Col. Henderson Yoakum (1810-1856)

Traveling West
by Nell Quesenbery 
Thursday, February 28, 1980

Hendersons lineage is as follows:

(1) Mathias Yoakum (~1698 - 1783)
    bd. abt 1705, New Amsterdam, NY
    dd. 18 Feb 1783, Botetourt, VA
    (2) Valentine Yoakum (~1721 - 1763)
       bd. abt 1721, PA
       dd. 17 Jul 1763, Greenbrier, WV
       (3) George Yoakum I (1752 - 1800)
          bd. 15 Jan 1752, Peach Creek, 
                 Greenbrier, VA
          dd. 28 Oct 1800
          (4) George Yoakum II (1783 - 1841)
             bd. 30 Jul 1783, Greenbrier, VA
             dd. 31 Mar 1841, Madisonville, Monroe, TN
             (5) Henderson King Yoakum 
bd. Sept 6,1810
                dd. 1856            - ed.


Powell Valley Executive Order
Ruby Irene


My mother, Louise Yoakum Marchio, has a  glamorous cousin, Richard Austin "Dick" Yoakum of Morristown, 'Tennessee, who ever so often comes to Lone Mountain for a visit with his rustical kin.

For the last few years Dick has formed an active interest in his Yoakum forebearers. He feels justly pleased that Yoakum men and their women were many times among the first people to penetrate "new wilds" in North America, New York; Pennsylvania; The South Potomac River on Peach Creek; Botetourt, Virginia; Green Briar, West Virginia. Mathias and Eleanor Yoakum built the first log cabin in Kentucky; Powell's Valley of Tennessee and on to the west.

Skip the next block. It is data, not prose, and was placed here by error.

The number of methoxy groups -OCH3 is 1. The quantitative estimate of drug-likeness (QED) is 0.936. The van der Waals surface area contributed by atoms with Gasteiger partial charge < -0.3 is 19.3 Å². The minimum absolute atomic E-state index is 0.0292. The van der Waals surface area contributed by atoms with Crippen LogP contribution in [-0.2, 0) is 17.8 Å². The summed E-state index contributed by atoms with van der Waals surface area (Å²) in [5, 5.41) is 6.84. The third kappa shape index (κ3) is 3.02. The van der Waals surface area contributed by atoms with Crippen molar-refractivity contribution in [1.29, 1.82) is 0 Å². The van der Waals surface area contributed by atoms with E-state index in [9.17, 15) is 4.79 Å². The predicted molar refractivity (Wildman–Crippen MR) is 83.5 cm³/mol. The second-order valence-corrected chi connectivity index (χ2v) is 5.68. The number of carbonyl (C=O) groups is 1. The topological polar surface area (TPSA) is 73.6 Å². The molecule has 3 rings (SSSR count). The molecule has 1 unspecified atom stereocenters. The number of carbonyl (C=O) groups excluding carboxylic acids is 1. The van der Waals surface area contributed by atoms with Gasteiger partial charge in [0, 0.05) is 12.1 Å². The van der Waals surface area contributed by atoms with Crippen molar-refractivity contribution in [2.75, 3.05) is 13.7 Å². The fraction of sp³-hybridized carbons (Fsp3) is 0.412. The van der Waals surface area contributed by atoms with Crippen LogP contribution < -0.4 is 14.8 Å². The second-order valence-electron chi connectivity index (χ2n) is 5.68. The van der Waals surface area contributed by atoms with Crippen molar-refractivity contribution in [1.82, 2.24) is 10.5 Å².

One mid-summer day, Dick came to visit my mother. This trip awakened an interest between us to work together to learn more of our ancestors. Much of the bridge to this knowledge was patiently put together by our Ray County Missouri Cousin, Maude Yoakum Kincaide. Maude, an intelligent stylish woman, lost her only child, a son, in World War II.

Fondly, I've-written this story of Henderson Yoakum, for Dick.

Henderson Yoakum was born on a farm, September 6, 1810 in Powell's Valley, Claiborne County, Tennessee. He was the oldest among eleven children of George Yoakum II and Mary Ann Maddy.